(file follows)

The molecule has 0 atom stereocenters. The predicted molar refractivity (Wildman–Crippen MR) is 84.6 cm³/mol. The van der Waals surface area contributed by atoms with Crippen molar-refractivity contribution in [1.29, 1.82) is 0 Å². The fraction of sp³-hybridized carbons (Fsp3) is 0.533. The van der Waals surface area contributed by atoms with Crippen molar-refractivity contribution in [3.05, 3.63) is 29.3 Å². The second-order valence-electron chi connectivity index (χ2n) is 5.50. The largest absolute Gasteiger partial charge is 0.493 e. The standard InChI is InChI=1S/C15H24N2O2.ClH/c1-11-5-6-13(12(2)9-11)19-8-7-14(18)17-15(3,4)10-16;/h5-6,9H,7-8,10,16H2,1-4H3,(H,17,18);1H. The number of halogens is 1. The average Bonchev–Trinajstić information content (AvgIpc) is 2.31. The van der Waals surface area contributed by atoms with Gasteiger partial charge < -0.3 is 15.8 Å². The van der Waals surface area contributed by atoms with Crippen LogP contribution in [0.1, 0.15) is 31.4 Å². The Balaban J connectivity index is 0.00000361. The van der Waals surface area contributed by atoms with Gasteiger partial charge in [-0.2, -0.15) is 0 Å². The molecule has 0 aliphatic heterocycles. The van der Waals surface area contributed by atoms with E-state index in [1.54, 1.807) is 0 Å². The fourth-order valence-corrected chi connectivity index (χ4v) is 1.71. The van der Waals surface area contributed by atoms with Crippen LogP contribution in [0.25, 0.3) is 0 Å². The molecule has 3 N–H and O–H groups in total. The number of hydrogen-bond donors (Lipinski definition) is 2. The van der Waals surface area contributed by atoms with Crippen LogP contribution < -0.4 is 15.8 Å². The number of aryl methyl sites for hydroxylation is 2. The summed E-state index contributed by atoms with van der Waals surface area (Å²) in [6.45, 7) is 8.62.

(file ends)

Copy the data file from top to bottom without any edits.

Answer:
The molecule has 0 atom stereocenters. The predicted molar refractivity (Wildman–Crippen MR) is 84.6 cm³/mol. The van der Waals surface area contributed by atoms with Crippen molar-refractivity contribution in [1.29, 1.82) is 0 Å². The fraction of sp³-hybridized carbons (Fsp3) is 0.533. The van der Waals surface area contributed by atoms with Crippen molar-refractivity contribution in [3.05, 3.63) is 29.3 Å². The second-order valence-electron chi connectivity index (χ2n) is 5.50. The largest absolute Gasteiger partial charge is 0.493 e. The standard InChI is InChI=1S/C15H24N2O2.ClH/c1-11-5-6-13(12(2)9-11)19-8-7-14(18)17-15(3,4)10-16;/h5-6,9H,7-8,10,16H2,1-4H3,(H,17,18);1H. The number of halogens is 1. The average Bonchev–Trinajstić information content (AvgIpc) is 2.31. The van der Waals surface area contributed by atoms with Gasteiger partial charge < -0.3 is 15.8 Å². The van der Waals surface area contributed by atoms with Crippen LogP contribution in [0.1, 0.15) is 31.4 Å². The Balaban J connectivity index is 0.00000361. The van der Waals surface area contributed by atoms with Gasteiger partial charge in [-0.2, -0.15) is 0 Å². The molecule has 0 aliphatic heterocycles. The van der Waals surface area contributed by atoms with E-state index in [1.54, 1.807) is 0 Å². The fourth-order valence-corrected chi connectivity index (χ4v) is 1.71. The van der Waals surface area contributed by atoms with Crippen LogP contribution in [0.25, 0.3) is 0 Å². The molecule has 3 N–H and O–H groups in total. The number of hydrogen-bond donors (Lipinski definition) is 2. The van der Waals surface area contributed by atoms with Crippen LogP contribution < -0.4 is 15.8 Å². The number of aryl methyl sites for hydroxylation is 2. The summed E-state index contributed by atoms with van der Waals surface area (Å²) in [6.45, 7) is 8.62.